• Create your personal website – even if you’re trying to rank your business site, make sure to have a personal branding website of your own (and of any regularly contributing authors). Those websites should be maintained – you don’t need to SEO the heck out of them but you should publish niche-relevant content regularly.
  • Get featured on Wikipedia and authority websites – QRG clearly instructs raters to check for author mentions on Wikipedia and other relevant sites. That stands to reason because experts in the field will often be quoted by other publications.

(Image source: https://static.googleusercontent.com/media/guidelines.raterhub.com/en//searchqualityevaluatorguidelines.pdf)

  • Get mentions on forums – same goes for forum mentions. If people name-drop you on relevant forums, that means that they feel you have something important to say.
  • Secure your site with HTTPS – security is an important E-A-T factor, especially if you’re selling something via your website. An unsecured website will have a low E-A-T score so make sure to invest in encryption to boost trustworthiness.

Build quality backlinks and establish a social presence

Quality backlinks are still a very important ranking factor.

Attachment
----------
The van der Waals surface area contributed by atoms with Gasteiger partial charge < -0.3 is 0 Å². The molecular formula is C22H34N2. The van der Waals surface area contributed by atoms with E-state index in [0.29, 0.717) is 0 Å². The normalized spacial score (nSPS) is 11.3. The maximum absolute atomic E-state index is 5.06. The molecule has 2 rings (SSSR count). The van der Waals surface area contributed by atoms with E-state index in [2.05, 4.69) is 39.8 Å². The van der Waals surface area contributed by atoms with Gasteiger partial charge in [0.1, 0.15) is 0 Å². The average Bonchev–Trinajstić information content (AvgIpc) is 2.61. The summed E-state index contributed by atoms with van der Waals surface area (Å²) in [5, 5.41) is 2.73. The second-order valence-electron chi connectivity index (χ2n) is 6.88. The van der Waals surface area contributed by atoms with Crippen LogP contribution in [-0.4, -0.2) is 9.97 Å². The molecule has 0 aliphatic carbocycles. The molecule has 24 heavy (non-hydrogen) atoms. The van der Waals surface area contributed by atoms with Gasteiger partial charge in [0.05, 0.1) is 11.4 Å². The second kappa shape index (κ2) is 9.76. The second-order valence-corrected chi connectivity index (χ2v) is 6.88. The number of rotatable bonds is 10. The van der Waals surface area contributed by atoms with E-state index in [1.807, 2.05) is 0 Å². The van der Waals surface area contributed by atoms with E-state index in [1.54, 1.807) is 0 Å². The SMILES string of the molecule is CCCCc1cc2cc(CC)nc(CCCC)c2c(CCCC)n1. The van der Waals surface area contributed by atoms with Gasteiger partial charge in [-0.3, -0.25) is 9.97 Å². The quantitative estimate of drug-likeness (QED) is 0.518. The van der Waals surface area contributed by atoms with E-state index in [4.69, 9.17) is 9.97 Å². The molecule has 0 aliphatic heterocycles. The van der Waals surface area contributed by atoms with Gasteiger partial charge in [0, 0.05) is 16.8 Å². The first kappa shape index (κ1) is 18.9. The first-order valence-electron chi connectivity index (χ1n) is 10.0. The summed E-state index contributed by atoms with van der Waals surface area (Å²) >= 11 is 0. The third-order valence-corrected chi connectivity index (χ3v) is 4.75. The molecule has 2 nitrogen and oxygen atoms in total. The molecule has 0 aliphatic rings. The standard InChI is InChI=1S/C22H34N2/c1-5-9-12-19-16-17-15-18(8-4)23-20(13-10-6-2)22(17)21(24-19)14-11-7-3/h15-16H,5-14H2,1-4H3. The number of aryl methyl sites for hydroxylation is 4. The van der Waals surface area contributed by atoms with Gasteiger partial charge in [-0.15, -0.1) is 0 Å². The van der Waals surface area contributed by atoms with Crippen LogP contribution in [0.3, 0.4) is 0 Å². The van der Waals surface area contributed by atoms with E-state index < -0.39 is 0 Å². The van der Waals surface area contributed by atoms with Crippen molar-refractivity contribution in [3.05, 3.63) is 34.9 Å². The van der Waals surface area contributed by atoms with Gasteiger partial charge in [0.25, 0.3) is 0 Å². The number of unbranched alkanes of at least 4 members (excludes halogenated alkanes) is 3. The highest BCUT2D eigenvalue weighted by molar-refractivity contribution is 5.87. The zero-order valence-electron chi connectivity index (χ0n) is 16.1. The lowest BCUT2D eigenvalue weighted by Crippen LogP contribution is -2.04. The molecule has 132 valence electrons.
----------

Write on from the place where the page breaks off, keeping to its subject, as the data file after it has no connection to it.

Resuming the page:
However, according to a report released by Backlinko, it’s not about one or two backlinks, regardless of how strong they are.

What moves the ranking needle are sustainable, evergreen link-building strategies – backlinks from trusted, niche-related websites that are acquired by white hat SEO methods such as blogger outreach, guest posting, and collaborations with other influencers in the niche. The more of these types of backlinks you get, the better your organic rankings.

Additionally, getting backlinks from a greater number of referring domains ensures that your rankings are protected if, for example, a couple of those websites get shut down or penalized in the future. When you’re playing the link-building game, it pays to think ahead.

(Image Source: https://backlinko.com/google-ranking-factors)

And, while they don’t carry the same weight as true backlinks, you’d be wrong to underestimate the value Google’s ranking algorithm places on social media signals.

A truly authoritative website – and all the authors that write for it – will have a strong social media presence. They will use it to amplify their message, build additional authority, and drive traffic to their website. Ahrefs’ Tim Soulo does this better than any other SEO expert that I know.

how having a strong social media presence helps create authority and tackle 2019 Google core algorithm updates

All of this will affect the aforementioned E-A-T parameters. If nothing, it will distribute your name far and wide, signaling to Google that you’re not a complete nobody that just happens to run a website or write a blog about a certain topic. The stronger your social media presence; the more followers, comments, and shares you end up earning – the better it is for your E-A-T.

Get people to trust you and the algorithm will follow

Pretty soon, the key to top rankings will be how believable and trustworthy you are. Google’s current insistence on E-A-T parameters clearly demonstrates that. Everything else will be just the icing on the cake after that – the fancy schema you’re using, the on-page SEO gimmicks, and all the other loopholes SEO experts are now using to rank their websites.